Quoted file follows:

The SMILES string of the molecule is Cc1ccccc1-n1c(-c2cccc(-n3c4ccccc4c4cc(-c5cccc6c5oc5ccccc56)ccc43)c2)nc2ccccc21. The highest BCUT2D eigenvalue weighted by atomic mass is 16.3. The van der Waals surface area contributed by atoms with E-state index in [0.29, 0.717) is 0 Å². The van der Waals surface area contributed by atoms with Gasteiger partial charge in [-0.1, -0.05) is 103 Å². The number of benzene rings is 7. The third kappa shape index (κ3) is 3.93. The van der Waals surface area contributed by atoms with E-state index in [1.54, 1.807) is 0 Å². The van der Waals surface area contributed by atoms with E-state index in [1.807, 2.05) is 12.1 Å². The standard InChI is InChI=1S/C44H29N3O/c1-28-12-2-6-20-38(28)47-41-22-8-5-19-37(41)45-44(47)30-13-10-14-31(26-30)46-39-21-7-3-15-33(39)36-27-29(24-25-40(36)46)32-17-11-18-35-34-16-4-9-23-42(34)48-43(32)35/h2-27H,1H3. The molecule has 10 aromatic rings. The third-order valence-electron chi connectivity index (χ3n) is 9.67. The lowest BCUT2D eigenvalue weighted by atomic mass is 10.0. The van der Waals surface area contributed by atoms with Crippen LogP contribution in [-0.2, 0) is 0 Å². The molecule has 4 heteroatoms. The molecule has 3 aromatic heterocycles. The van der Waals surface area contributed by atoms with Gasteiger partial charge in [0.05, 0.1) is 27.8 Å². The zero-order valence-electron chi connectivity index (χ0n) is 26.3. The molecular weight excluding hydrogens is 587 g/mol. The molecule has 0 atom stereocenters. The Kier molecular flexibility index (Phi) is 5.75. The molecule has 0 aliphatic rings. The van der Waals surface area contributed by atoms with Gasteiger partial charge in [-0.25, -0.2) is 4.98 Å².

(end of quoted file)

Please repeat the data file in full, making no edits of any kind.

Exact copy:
The SMILES string of the molecule is Cc1ccccc1-n1c(-c2cccc(-n3c4ccccc4c4cc(-c5cccc6c5oc5ccccc56)ccc43)c2)nc2ccccc21. The highest BCUT2D eigenvalue weighted by atomic mass is 16.3. The van der Waals surface area contributed by atoms with E-state index in [0.29, 0.717) is 0 Å². The van der Waals surface area contributed by atoms with Gasteiger partial charge in [-0.1, -0.05) is 103 Å². The number of benzene rings is 7. The third kappa shape index (κ3) is 3.93. The van der Waals surface area contributed by atoms with E-state index in [1.54, 1.807) is 0 Å². The van der Waals surface area contributed by atoms with E-state index in [1.807, 2.05) is 12.1 Å². The standard InChI is InChI=1S/C44H29N3O/c1-28-12-2-6-20-38(28)47-41-22-8-5-19-37(41)45-44(47)30-13-10-14-31(26-30)46-39-21-7-3-15-33(39)36-27-29(24-25-40(36)46)32-17-11-18-35-34-16-4-9-23-42(34)48-43(32)35/h2-27H,1H3. The molecule has 10 aromatic rings. The third-order valence-electron chi connectivity index (χ3n) is 9.67. The lowest BCUT2D eigenvalue weighted by atomic mass is 10.0. The van der Waals surface area contributed by atoms with Crippen LogP contribution in [-0.2, 0) is 0 Å². The molecule has 4 heteroatoms. The molecule has 3 aromatic heterocycles. The van der Waals surface area contributed by atoms with Gasteiger partial charge in [0.05, 0.1) is 27.8 Å². The zero-order valence-electron chi connectivity index (χ0n) is 26.3. The molecular weight excluding hydrogens is 587 g/mol. The molecule has 0 atom stereocenters. The Kier molecular flexibility index (Phi) is 5.75. The molecule has 0 aliphatic rings. The van der Waals surface area contributed by atoms with Gasteiger partial charge in [-0.25, -0.2) is 4.98 Å².